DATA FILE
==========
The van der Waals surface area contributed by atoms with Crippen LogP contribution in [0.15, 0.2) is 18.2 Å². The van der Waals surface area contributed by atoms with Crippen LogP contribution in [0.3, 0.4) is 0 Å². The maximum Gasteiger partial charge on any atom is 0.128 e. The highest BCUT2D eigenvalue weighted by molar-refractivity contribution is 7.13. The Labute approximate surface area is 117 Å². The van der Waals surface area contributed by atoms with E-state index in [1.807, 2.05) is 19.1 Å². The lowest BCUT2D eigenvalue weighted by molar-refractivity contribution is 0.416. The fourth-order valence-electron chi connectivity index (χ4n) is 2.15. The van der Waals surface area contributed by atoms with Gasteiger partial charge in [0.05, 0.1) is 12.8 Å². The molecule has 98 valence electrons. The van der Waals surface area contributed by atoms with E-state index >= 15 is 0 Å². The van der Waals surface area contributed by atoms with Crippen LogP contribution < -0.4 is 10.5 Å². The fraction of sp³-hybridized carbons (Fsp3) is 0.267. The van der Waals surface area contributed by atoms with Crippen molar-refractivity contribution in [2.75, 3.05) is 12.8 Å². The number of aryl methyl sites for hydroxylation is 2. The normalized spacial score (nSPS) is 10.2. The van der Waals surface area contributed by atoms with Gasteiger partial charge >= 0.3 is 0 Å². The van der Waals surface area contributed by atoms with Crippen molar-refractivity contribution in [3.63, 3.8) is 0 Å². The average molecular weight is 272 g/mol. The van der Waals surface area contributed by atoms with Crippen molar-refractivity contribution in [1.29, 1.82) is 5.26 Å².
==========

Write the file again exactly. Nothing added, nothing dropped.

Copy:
The van der Waals surface area contributed by atoms with Crippen LogP contribution in [0.15, 0.2) is 18.2 Å². The van der Waals surface area contributed by atoms with Crippen LogP contribution in [0.3, 0.4) is 0 Å². The maximum Gasteiger partial charge on any atom is 0.128 e. The highest BCUT2D eigenvalue weighted by molar-refractivity contribution is 7.13. The Labute approximate surface area is 117 Å². The van der Waals surface area contributed by atoms with E-state index in [1.807, 2.05) is 19.1 Å². The lowest BCUT2D eigenvalue weighted by molar-refractivity contribution is 0.416. The fourth-order valence-electron chi connectivity index (χ4n) is 2.15. The van der Waals surface area contributed by atoms with Gasteiger partial charge in [0.05, 0.1) is 12.8 Å². The molecule has 98 valence electrons. The van der Waals surface area contributed by atoms with E-state index >= 15 is 0 Å². The van der Waals surface area contributed by atoms with Crippen LogP contribution < -0.4 is 10.5 Å². The fraction of sp³-hybridized carbons (Fsp3) is 0.267. The van der Waals surface area contributed by atoms with Crippen molar-refractivity contribution in [2.75, 3.05) is 12.8 Å². The number of aryl methyl sites for hydroxylation is 2. The normalized spacial score (nSPS) is 10.2. The van der Waals surface area contributed by atoms with Gasteiger partial charge >= 0.3 is 0 Å². The van der Waals surface area contributed by atoms with Crippen molar-refractivity contribution in [3.63, 3.8) is 0 Å². The average molecular weight is 272 g/mol. The van der Waals surface area contributed by atoms with Crippen molar-refractivity contribution in [1.29, 1.82) is 5.26 Å².